During a visit to a KFC on that first trip, a Chinese woman came up to Mr Novak and, assuming he worked for the company, implored him in Mandarin to “build more”.
And he has.
Yum had 612 restaurants in China in 2001. By last year it had more than 4,000 in 800 cities. The company built its own distribution system and has been a pioneer by expanding into remote parts of the country and drawing customers with a combination of American flair and local flavours. Yum’s strategy of adapting menus with regionalised options that go as far as offering different spice levels according to the province is often regarded as a case study in how to succeed in emerging markets. The company is now trying to export that model of success in India, localising the menus with sinus-searing spices.
China is one of the few markets in the world where McDonald’s is not the dominant western fast-food brand. However, the hamburger chain’s promise to push deeper into the country represents a challenge that Yum cannot ignore. “We’ve been creating the category,” Mr Novak says. “What we’re focused on in China is not staving off McDonald’s, but it’s just doing a better job of responding to what our customers are telling us we need to do to become even more relevant.”
In spite of Yum’s success overseas, the US has been a sore spot in recent years. When he discusses leadership, Mr Novak says one of his favourite tools is the “hotshot” question, where he asks someone to imagine what a hotshot successor would do with their job.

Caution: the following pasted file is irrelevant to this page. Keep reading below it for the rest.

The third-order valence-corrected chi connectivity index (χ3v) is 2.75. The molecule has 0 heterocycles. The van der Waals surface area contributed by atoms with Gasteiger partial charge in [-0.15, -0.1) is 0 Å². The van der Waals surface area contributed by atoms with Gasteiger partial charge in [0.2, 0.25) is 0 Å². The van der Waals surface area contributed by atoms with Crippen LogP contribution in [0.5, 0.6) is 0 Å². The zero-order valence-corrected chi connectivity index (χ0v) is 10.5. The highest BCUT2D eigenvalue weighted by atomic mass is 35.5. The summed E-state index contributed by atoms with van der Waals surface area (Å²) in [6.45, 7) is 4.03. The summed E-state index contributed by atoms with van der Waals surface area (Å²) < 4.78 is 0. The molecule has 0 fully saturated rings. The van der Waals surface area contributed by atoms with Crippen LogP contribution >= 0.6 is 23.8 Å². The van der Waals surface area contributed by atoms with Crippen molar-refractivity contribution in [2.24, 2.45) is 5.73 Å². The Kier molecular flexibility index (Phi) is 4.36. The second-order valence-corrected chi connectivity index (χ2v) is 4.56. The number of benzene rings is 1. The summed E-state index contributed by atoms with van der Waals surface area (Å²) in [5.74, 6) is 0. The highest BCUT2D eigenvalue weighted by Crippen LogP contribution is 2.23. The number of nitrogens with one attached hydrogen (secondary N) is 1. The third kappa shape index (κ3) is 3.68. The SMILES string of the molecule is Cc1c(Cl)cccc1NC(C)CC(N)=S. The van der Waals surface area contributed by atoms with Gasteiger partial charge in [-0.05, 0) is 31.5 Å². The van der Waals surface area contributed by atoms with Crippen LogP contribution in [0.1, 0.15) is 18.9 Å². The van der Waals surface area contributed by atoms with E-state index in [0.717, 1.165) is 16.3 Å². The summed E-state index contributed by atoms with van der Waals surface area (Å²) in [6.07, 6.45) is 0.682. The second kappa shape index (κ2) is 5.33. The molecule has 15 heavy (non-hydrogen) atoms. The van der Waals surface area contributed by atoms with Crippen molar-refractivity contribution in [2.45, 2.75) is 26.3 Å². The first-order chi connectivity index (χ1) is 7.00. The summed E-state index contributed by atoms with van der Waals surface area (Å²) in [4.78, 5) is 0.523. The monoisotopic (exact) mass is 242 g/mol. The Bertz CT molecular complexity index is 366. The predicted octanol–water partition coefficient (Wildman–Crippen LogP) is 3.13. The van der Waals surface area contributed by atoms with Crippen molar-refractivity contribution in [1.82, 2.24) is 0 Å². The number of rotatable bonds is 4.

So what would Mr Novak’s hotshot successor do differently? “I feel we could get even more urgency and bigger thinking in our company,” Mr Novak says after a pause.
He goes on to explain that McDonald’s has done a better job of “leveraging its asset base”, by launching into breakfast, beverages and being open all night.
“I had my entire team around the world go out into McDonald’s, and we called it McDonald’s Immersion Day,” Mr Novak says. “We looked at what they were doing and we said: ‘How can we do something that’s similar with our brands?’ ”
Studying the best practice of other is something Mr Novak values highly. Once a year, for example, he heads to Omaha, Nebraska and treats Warren Buffett to lunch at KFC to pick his brain on business. He was introduced to the “Oracle” by Doug Ivestor, former chief executive of Coke, who agreed on one condition: Mr Buffett would not talk about Yum’s stock.
“He says make sure you talk about the good, the bad and the ugly,” Mr Novak says. “The more transparent you can be about not only the opportunities you have but the issues you have, the more credibility you’re going to get.”
In spite of its recent success, Yum faces tough challenges, from high commodity costs to health advocates who say its fast food is causing obesity and diabetes.
Mr Novak bluntly offers no apologies, saying that fried chicken, pizza and tacos can be part of a balanced diet. Still, the company has been offering more salads, reducing sodium levels and adding grilled chicken items, such as the sandwich Mr Novak sometimes eats for lunch.
“You can’t be something that you’re not,” he says, explaining that Yum, which aims to be the defining company that feeds the world, is constantly trying to improve its food quality. “We’re actually providing a great service to the world.